What is Freemasonry?
Freemasonry is a society of men who are concerned with moral and spiritual values and encourages men to live better lives, to discipline themselves and to consider their relationship with others, based on the three great principles of Brotherly Love, Relief & Truth
Brotherly Love – to offer kindness and understanding to all fellow creatures and to show respect and tolerance for the opinions of others.
Relief – is the practice of charity both by charitable giving and voluntary works as individuals. Freemasonry has always been concerned with the care of orphans, the sick and the aged and the education of young people; this work continues to this day.
Truth – by striving for truth and high moral standards and aiming to achieve them in their own lives
Freemasonry explicitly and openly states that it is not a religion or a substitute for one. It requires that its candidates believe in a supreme being but the interpretation of this term is the subject to the conscience of the candidate. Consequently Freemasonry accepts men from all faiths.
History of Freemasonry
The origins of Freemasonry are unlikely to be established with any certainty but it is believed it emerged directly from the medieval guilds and lodges of the stonemasons who built the great cathedrals and castles of the 17th and 18th centuries. The earliest record is that of Elias Ashmole whose diary shows he was accepted into a Masonic lodge on 16th October 1646 in Warrington. Further important dates was the forming of the first Grand Lodge in June 1717 and the formation of the rival Atholl or Antient Grand Lodge in 1751 and finally the union of the Grand Lodges in 1813. Today the United Grand Lodge of England and Wales and throughout the world have over 250,000 members meeting in almost 8000 lodges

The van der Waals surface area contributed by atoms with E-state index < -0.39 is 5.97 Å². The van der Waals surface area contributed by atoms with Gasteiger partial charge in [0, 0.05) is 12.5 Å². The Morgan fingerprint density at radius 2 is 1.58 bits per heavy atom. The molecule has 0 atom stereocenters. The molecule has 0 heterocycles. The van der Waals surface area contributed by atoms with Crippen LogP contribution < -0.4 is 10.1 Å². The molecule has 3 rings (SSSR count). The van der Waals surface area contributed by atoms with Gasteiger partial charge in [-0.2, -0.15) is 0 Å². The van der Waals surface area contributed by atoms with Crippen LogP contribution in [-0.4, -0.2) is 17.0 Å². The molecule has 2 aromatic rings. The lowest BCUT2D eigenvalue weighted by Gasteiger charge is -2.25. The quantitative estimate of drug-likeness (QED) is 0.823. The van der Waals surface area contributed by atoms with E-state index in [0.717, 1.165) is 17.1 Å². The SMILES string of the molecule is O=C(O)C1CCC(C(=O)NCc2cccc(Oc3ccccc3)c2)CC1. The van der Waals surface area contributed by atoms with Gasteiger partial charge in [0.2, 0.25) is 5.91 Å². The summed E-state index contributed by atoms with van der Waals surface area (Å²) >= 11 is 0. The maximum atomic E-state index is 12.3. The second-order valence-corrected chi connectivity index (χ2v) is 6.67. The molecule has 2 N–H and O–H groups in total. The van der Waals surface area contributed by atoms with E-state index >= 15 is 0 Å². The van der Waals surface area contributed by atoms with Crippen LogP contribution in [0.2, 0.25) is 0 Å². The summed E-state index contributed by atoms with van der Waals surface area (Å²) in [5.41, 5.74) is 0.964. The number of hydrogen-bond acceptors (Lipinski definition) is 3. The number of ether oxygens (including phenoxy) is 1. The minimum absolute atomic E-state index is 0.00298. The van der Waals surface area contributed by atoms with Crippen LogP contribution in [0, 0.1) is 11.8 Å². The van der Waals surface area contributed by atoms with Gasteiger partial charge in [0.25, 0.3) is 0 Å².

Freemasonry is open to men of all walks of life, of any race or religion, who believe in a Supreme Being. It has always actively encouraged its members to be active in their own religion.
Men wishing to become Freemasons must, with few be at least 21 years of age. They will need a proposer and seconder before an application may be submitted to a Lodge.
The proposal form requires a candidate for Freemasonry not to expect, anticipate or seek any preferment or financial benefit as a consequence of becoming a member. There should be no conflict between a candidate's family, business or professional interests and membership
Every member has the opportunity to take office in his Lodge and eventually to become its Master for a period of one year.
Becoming a Freemason
Becoming a Freemason will make a big difference to your life as the objectives of Freemasonry are to encourage its members to improve both as individuals and as members of society. The benefits of membership are tangible and are discovered in different ways, some enjoy the philosophy of Freemasonry, and some participate in the ceremonial parts of the meeting but all find great comfort in the friendship and warmth of the meetings and events. Freemasonry is not for everyone however and each lodge makes its own decisions about the men it admits as members and a candidate for membership must be proposed by two existing members of a lodge
Qualifications for membership are straightforward and are as follows:
You must be male
Over the age of 21
Believe in a supreme being
Never have been convicted by a court for an offence
Apply for membership voluntarily
Not to expect or anticipate or seek any financial benefit or preferment as a consequence of membership
How to Join a Lodge
If you already know a Freemason talk to him about Freemasonry he will be delighted to explain about the lodge and its meetings and the financial implications of membership and the commitment of time necessary to participate fully in the life of the lodge. If you do not know a Freemason use the Lodge Near Me finder on this application and follow the links to either the secretary of a specific lodge or talk to the secretary at the Provincial Headquarters who will advise on the route to membership